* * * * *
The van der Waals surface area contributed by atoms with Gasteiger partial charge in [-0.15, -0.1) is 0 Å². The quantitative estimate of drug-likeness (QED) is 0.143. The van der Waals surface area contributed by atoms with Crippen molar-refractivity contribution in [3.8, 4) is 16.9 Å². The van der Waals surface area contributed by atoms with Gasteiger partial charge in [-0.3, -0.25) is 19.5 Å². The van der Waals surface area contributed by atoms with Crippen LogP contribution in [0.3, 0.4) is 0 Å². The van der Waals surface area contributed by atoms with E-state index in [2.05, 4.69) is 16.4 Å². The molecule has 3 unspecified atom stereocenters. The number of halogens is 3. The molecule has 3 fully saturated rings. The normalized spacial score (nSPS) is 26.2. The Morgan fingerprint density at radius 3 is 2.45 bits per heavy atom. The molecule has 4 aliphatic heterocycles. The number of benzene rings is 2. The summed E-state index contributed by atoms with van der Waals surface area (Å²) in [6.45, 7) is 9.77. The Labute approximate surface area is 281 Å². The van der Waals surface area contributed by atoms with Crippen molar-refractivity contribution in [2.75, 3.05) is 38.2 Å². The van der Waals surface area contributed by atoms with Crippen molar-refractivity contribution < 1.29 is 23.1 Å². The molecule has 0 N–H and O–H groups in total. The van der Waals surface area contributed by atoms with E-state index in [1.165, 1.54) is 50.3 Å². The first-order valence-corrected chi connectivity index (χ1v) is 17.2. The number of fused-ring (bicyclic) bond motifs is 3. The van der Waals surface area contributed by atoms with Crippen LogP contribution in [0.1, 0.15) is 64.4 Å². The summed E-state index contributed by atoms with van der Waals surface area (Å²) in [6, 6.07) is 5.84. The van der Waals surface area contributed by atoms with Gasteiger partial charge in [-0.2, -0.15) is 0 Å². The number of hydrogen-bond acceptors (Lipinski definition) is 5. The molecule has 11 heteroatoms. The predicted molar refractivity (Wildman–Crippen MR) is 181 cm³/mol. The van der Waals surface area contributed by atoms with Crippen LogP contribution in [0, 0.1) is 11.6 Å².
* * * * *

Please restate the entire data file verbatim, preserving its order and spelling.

The van der Waals surface area contributed by atoms with Gasteiger partial charge in [-0.15, -0.1) is 0 Å². The quantitative estimate of drug-likeness (QED) is 0.143. The van der Waals surface area contributed by atoms with Crippen molar-refractivity contribution in [3.8, 4) is 16.9 Å². The van der Waals surface area contributed by atoms with Gasteiger partial charge in [-0.3, -0.25) is 19.5 Å². The van der Waals surface area contributed by atoms with Crippen LogP contribution in [0.3, 0.4) is 0 Å². The van der Waals surface area contributed by atoms with E-state index in [2.05, 4.69) is 16.4 Å². The molecule has 3 unspecified atom stereocenters. The number of halogens is 3. The molecule has 3 fully saturated rings. The normalized spacial score (nSPS) is 26.2. The Morgan fingerprint density at radius 3 is 2.45 bits per heavy atom. The molecule has 4 aliphatic heterocycles. The number of benzene rings is 2. The summed E-state index contributed by atoms with van der Waals surface area (Å²) in [6.45, 7) is 9.77. The Labute approximate surface area is 281 Å². The van der Waals surface area contributed by atoms with Crippen molar-refractivity contribution in [2.75, 3.05) is 38.2 Å². The van der Waals surface area contributed by atoms with Crippen molar-refractivity contribution < 1.29 is 23.1 Å². The molecule has 0 N–H and O–H groups in total. The van der Waals surface area contributed by atoms with E-state index in [1.165, 1.54) is 50.3 Å². The first-order valence-corrected chi connectivity index (χ1v) is 17.2. The number of fused-ring (bicyclic) bond motifs is 3. The van der Waals surface area contributed by atoms with Crippen LogP contribution in [0.1, 0.15) is 64.4 Å². The summed E-state index contributed by atoms with van der Waals surface area (Å²) in [6, 6.07) is 5.84. The van der Waals surface area contributed by atoms with Gasteiger partial charge in [-0.2, -0.15) is 0 Å². The number of hydrogen-bond acceptors (Lipinski definition) is 5. The molecule has 11 heteroatoms. The predicted molar refractivity (Wildman–Crippen MR) is 181 cm³/mol. The van der Waals surface area contributed by atoms with Crippen LogP contribution in [0, 0.1) is 11.6 Å².